From my perspective
It's strange to see, but all mono-based apps I know makes me sick. Beagle that starts and scans event without any GUI installed. ZEN that made me think about switching away from SUSE. Banshee with it's crippled playlists. F-spot with it's lack of features. MonoDevelop with it's lame possibilities totally unexpected in any IDE. I think that the day I will not be able to set "taboo" on Mono in my SUSE installation will be the last day of me as SUSE user.

Java things that make you go "hmm"

I am preparing myself to SCJP exam, and while reading preparation book I found "feature" I didn't knew about. Take a look at the following code:

public class Main {

 public static void main(String[] args) {
  new B();

 static class A {
  public A() {
   System.out.println("A constructor");
 static class B extends A {
   System.out.println("B init");
  public B() {
   System.out.println("B constructor");

How do you think, what output will it generate?


Java single inheritance questions

There are few structures in Java that are not so intuitive as others. Take a look:
public class InnerInvocation {

 String getValue() {
  return "Outer Value";

 private class InnerClass {
  String getValue() {
   return "Inner Value";

  void work() {
   // insert code here

What code do you need to invoke getValue() method from outer class?

Here is the answer:
  void work() {

And now the question of the day: there is syntax that possibly can allow multiple inheritance in Java, so why is it forbidden? Because you as developer can make lots of mistakes? Why then they allowed reflections?


Eclipse and NetBeans compared

Eclipse 3.5 released few days ago, and NetBeans 6.7 just released. Of course I am using NetBeans 6.7 starting from beta versions and I know how it works, so I wanted to test eclipse. After using it for few hours came this comparison.
Both IDEs have clean install and run.


Two about dialogs to show used versions

Memory usage at the beginning

Memory usage just after startup. It's pretty comparable to say "there is no winner".

Step 1: project creation


New project dialog:

Eclipse gives lots of options on project creation page, and defaults are quite ugly. May be that is the reason why eclipse users are never writing small projects just to test some API?...


New project dialog:

NetBeans gives option to create Main class for project at once, but we will ignore this suggesion for comparison purposes.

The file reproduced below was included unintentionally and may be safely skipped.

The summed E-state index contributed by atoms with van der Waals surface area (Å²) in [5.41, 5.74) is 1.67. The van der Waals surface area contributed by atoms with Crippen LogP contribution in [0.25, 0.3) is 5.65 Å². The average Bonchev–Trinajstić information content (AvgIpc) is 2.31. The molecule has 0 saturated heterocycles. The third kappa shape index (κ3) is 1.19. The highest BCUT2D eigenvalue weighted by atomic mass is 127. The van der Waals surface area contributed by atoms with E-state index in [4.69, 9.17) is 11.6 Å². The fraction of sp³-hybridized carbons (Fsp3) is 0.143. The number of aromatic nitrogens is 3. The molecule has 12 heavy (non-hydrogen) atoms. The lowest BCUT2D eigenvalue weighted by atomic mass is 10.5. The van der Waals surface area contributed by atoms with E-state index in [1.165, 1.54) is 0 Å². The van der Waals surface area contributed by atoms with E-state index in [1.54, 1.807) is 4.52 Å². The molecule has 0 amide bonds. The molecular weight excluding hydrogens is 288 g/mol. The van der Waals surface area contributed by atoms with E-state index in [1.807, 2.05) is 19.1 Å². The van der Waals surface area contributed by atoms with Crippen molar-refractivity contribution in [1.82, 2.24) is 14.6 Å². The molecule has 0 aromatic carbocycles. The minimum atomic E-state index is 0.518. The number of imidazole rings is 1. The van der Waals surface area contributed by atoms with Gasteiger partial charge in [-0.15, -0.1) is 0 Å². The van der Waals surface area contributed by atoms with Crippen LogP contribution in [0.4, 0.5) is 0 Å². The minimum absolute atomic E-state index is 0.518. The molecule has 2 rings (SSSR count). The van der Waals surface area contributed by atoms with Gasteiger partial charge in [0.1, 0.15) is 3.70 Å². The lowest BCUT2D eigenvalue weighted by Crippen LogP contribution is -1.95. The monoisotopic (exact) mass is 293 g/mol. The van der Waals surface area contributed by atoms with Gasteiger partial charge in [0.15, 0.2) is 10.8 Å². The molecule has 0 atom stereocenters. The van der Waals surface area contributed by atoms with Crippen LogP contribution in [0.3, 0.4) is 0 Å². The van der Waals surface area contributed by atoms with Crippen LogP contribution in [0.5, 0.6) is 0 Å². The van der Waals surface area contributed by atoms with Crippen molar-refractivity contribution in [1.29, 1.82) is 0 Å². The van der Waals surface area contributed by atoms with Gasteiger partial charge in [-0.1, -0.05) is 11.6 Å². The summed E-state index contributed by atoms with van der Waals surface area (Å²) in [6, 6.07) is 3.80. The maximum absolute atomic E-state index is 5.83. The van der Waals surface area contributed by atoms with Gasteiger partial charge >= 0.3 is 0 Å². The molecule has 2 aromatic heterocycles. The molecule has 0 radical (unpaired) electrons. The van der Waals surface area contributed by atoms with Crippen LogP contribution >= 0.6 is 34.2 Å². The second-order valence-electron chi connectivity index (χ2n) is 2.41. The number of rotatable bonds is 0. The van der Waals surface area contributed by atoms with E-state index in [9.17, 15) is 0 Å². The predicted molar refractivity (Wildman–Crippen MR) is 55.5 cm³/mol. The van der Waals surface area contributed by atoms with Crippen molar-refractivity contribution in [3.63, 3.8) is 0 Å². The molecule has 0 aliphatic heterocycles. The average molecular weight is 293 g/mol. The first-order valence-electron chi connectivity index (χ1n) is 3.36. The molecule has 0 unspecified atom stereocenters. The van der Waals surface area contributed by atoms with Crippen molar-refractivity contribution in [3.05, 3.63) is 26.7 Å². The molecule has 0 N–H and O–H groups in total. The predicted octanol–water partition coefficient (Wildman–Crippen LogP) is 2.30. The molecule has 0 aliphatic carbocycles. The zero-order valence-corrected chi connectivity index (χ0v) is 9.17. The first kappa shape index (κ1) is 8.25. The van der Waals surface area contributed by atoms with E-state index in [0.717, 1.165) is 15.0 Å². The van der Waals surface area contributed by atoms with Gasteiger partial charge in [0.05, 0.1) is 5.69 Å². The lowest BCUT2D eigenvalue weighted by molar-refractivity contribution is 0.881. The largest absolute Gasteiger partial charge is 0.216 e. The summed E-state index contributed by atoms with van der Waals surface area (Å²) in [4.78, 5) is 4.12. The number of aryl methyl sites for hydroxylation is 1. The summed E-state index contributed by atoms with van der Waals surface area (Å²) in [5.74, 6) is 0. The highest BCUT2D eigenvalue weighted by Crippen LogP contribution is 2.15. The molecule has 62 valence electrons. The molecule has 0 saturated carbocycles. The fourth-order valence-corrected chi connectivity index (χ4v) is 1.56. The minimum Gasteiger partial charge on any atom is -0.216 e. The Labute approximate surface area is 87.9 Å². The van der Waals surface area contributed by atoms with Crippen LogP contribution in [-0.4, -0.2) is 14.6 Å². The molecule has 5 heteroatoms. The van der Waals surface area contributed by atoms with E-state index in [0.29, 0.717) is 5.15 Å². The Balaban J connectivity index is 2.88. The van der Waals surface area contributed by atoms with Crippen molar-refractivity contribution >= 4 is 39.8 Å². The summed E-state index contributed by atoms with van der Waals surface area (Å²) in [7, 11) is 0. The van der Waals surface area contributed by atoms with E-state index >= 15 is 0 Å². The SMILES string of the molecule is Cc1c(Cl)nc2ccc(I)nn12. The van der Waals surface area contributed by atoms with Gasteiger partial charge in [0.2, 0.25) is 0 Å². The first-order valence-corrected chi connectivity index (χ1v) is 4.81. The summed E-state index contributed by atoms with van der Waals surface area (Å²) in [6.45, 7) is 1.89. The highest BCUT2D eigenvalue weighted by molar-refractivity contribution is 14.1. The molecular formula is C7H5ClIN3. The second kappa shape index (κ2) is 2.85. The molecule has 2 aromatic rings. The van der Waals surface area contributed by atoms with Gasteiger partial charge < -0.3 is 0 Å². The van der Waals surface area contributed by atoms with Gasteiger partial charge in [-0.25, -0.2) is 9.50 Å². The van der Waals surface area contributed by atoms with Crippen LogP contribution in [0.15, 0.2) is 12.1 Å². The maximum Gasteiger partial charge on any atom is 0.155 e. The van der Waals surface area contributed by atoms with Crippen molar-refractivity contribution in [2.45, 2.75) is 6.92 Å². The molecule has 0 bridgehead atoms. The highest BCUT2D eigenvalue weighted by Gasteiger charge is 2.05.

Step 2: main class


Eclipse shows another overloaded window. Of course first bug in package input, Ctrl+Space just does not work there. As for me to save user's time it would be better to create just empty class as soon as possible, and editor will give possibilities to modify that options.


Quite better options than Eclipse gives, you see all possible templates for your Java project organised in tree.

But there is next window to complete Main class creation. It's a bit more usable than Eclipse's version because of good focusing system, but still it's step 2.

Step 3: autocomplete

Eclipse 1

Basic autocomplete is just ass-ugly. No text coloration, small and not monospaced fonts just suitable to print errors, but not information for developer.

NetBeans 1

Text coloration helps more than icons, but icons differs each other if compare to Eclipse's round icons with just letter changed. And of course monospaced font.

Eclipse 2

One point to Eclipse - after autocomplete focus is given to set type of list.

NetBeans 2

Not much to look at.

Eclipse 3

Another ugly autocomplete window.

NetBeans 3

Only imported types shown. Once this was IDEA's feature and it makes good job.

Eclipse 4

It's very strange to see icons and other information here, just can't understand who needs it.

NetBeans 4

Quite lot of variants.

Eclipse 5

Cool. 5 items in list and none will work for us.

NetBeans 5

Same problem, just showed everything it knew.

Eclipse 6

Nothing interesting.

NetBeans 6

The same.

Eclipse 7

Were there any worse possibilities?

NetBeans 7

Pretty good, all found List implementations will help us. Just why to show classes from com.sun.* packages?...

Eclipse 8

Still no help from IDE! I can do the same in plain text editor, why do I need IDE like this?

NetBeans 8

Perfect. The most suitable class and full javadoc for it.

Eclipse 9

One more point to Eclipse. It's good to write type and brackets when class is already known.

NetBeans 9

No brackets... I have to press another autocomplete to see available constructors. Even no autopopup of autocomplete here.